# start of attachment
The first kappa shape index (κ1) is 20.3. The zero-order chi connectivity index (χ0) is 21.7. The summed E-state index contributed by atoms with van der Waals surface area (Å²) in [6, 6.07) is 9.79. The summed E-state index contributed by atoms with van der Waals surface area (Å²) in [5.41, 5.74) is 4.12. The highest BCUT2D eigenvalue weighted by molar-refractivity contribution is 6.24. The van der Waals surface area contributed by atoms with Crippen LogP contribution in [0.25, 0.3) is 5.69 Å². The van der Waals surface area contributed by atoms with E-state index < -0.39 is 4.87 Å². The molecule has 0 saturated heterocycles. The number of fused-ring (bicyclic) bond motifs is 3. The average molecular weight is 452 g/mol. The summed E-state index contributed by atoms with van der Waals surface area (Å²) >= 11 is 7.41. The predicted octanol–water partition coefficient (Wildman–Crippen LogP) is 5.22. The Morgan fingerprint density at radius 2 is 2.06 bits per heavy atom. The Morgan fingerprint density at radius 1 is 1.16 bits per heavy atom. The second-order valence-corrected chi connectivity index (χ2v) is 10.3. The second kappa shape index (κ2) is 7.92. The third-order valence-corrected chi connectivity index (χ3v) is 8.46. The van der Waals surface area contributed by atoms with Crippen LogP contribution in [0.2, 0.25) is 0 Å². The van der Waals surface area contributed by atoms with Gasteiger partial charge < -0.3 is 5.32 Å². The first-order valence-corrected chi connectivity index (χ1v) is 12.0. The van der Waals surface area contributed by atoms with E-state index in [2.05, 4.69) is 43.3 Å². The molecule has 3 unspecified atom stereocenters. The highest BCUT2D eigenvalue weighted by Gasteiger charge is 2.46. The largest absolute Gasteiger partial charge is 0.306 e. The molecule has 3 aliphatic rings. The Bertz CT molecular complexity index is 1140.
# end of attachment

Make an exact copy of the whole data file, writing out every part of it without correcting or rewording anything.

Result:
The first kappa shape index (κ1) is 20.3. The zero-order chi connectivity index (χ0) is 21.7. The summed E-state index contributed by atoms with van der Waals surface area (Å²) in [6, 6.07) is 9.79. The summed E-state index contributed by atoms with van der Waals surface area (Å²) in [5.41, 5.74) is 4.12. The highest BCUT2D eigenvalue weighted by molar-refractivity contribution is 6.24. The van der Waals surface area contributed by atoms with Crippen LogP contribution in [0.25, 0.3) is 5.69 Å². The van der Waals surface area contributed by atoms with E-state index < -0.39 is 4.87 Å². The molecule has 0 saturated heterocycles. The number of fused-ring (bicyclic) bond motifs is 3. The average molecular weight is 452 g/mol. The summed E-state index contributed by atoms with van der Waals surface area (Å²) >= 11 is 7.41. The predicted octanol–water partition coefficient (Wildman–Crippen LogP) is 5.22. The Morgan fingerprint density at radius 2 is 2.06 bits per heavy atom. The Morgan fingerprint density at radius 1 is 1.16 bits per heavy atom. The second-order valence-corrected chi connectivity index (χ2v) is 10.3. The second kappa shape index (κ2) is 7.92. The third-order valence-corrected chi connectivity index (χ3v) is 8.46. The van der Waals surface area contributed by atoms with Crippen LogP contribution in [0.2, 0.25) is 0 Å². The van der Waals surface area contributed by atoms with Gasteiger partial charge < -0.3 is 5.32 Å². The first-order valence-corrected chi connectivity index (χ1v) is 12.0. The van der Waals surface area contributed by atoms with E-state index in [2.05, 4.69) is 43.3 Å². The molecule has 3 unspecified atom stereocenters. The highest BCUT2D eigenvalue weighted by Gasteiger charge is 2.46. The largest absolute Gasteiger partial charge is 0.306 e. The molecule has 3 aliphatic rings. The Bertz CT molecular complexity index is 1140.